"Come down here," the count gestured, "so we don't have to shout."

Anger drew Albel's lips into a thin line. So. It was back to orders again. Still, nothing useful would be accomplished by him staying up on the wall. Disdaining the ladder, Albel leapt gracefully down to the ground, landing crouched in front of the aged advisor. Straightening up, he leaned back against the wall, crossing his arms. "Well, what is it?" he asked again. Hmm…Woltar does look concerned, he mused, but did not relax.

"I need to know…how you feel about the peace," the count said. "Are you against it?"

Albel's hard-won control was lost for a moment as his head jerked up in surprise, looking Woltar in the face. What the hell kind of question is that? The old man just stood, patiently waiting for an answer as if he had all day. He meant it, then. Albel let out a huff of air, then allowed his hair to obscure his face again as he looked at the ground. How am I supposed to answer that? he thought confusedly. Why does it matter what I think? I'm not part of the peace talks. But…the old coot seemed to think it was important…Bah. He won't leave me alone until I answer him, anyway.

"Hmph. I think these talks have degenerated into nit-picking. Honestly, what can it matter how many rooms are set aside for visiting ambassadors, or what time of day meals are served? And that maggot Lasselle…" Albel's lip curled into a sneer.

Woltar shook his head. "No, no boy. Not your feelings about the talks. I need to know what you think of the peace, itself."

Albel's sneer deepened at the use of the word 'boy', but he let it pass. "I'm for it." He smirked inwardly at the old man's surprise.

"You-you're for it." Albel heard uncertainty and…relief?

"You heard me, old man. Don't look so surprised. There's no entertainment value in killing someone that's not even a challenge. Even Crosell's not worth a fight anymore. If working with those Aquarian fools will improve the conditions in Airyglyph, then it's fine by me. That's what we were fighting for, anyway, wasn't it? Besides, the war was Duke Vox's pet project, not mine. I've got nothing to prove anymore." He absently flicked snowflakes off his claw as he awaited the count's response.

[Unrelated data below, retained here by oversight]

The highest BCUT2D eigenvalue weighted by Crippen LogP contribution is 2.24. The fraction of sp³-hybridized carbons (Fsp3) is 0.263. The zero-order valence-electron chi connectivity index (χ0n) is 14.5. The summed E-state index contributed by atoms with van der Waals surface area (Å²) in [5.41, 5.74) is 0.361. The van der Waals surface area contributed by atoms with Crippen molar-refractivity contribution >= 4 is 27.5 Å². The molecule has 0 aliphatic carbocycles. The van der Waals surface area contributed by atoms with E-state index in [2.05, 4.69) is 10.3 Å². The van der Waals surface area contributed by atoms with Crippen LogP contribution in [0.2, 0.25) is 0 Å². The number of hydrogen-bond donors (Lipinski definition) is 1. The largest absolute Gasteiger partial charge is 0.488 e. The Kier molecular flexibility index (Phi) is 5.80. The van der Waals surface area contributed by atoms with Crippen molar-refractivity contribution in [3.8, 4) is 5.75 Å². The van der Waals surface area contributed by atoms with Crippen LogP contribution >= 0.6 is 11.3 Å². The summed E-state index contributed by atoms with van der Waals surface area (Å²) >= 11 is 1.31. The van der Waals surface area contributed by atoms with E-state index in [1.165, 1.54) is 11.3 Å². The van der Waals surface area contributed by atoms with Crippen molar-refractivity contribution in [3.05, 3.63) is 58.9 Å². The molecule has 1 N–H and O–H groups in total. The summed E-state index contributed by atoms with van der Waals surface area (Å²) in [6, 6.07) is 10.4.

Woltar recovered from his surprise with commendable speed. "I am truly glad to hear you say that, my boy, truly glad. You don't seem to understand how important your support of this peace is."

Albel shot him a quizzical look through his black-blonde curtain of hair. "Explain."

The old man sighed, pinching the bridge of his rather beaky nose thoughtfully. "Albel, surprised as you may be to hear this, there are a lot of people in this country that look up to you. There are also quite a few who don't want peace, only revenge. If they believe you feel the same way, they may try to band together with you as their rallying-point and start up the war again. Even if you do nothing, they may assume you are against the peace and try to restart the war in your name."

Albel moved away from the wall slowly. "So what you're saying is…"

"…You must actively, publicly support the peace." Woltar nodded.

Albel snorted. "I'm not giving a speech, old man."

"Don't worry, we don't expect that of you," the aged advisor chuckled. "The King and I have some other things in mind."

The lean warrior was interested in spite of himself. "Well, spit it out, then."

"You may not like it," Woltar warned.

Albel re-crossed his arms and shrugged.

"First of all, as evidenced by the 'nit-picking' you pointed out, the talks are nearly done. The large issues have all been taken care of, leaving only the small, finicky points to be ironed out. Once the treaty is finished and signed, we will be traveling to Aquios for the King's wedding. You will be coming with us."

Albel nodded. He had known that already. After all, who could protect the King better than him? "Go on."

"It'll take us nearly two months to get there, and we'll be stopping at least a day at every town along the way." At Albel's look of disbelief, he explained "People expect the nobility to travel with all the pomp and luxury possible. Though the King would prefer to do without such things in order to move more swiftly, there are nobles in the entourage that refuse to go without. So we bring it all and our speed suffers for it."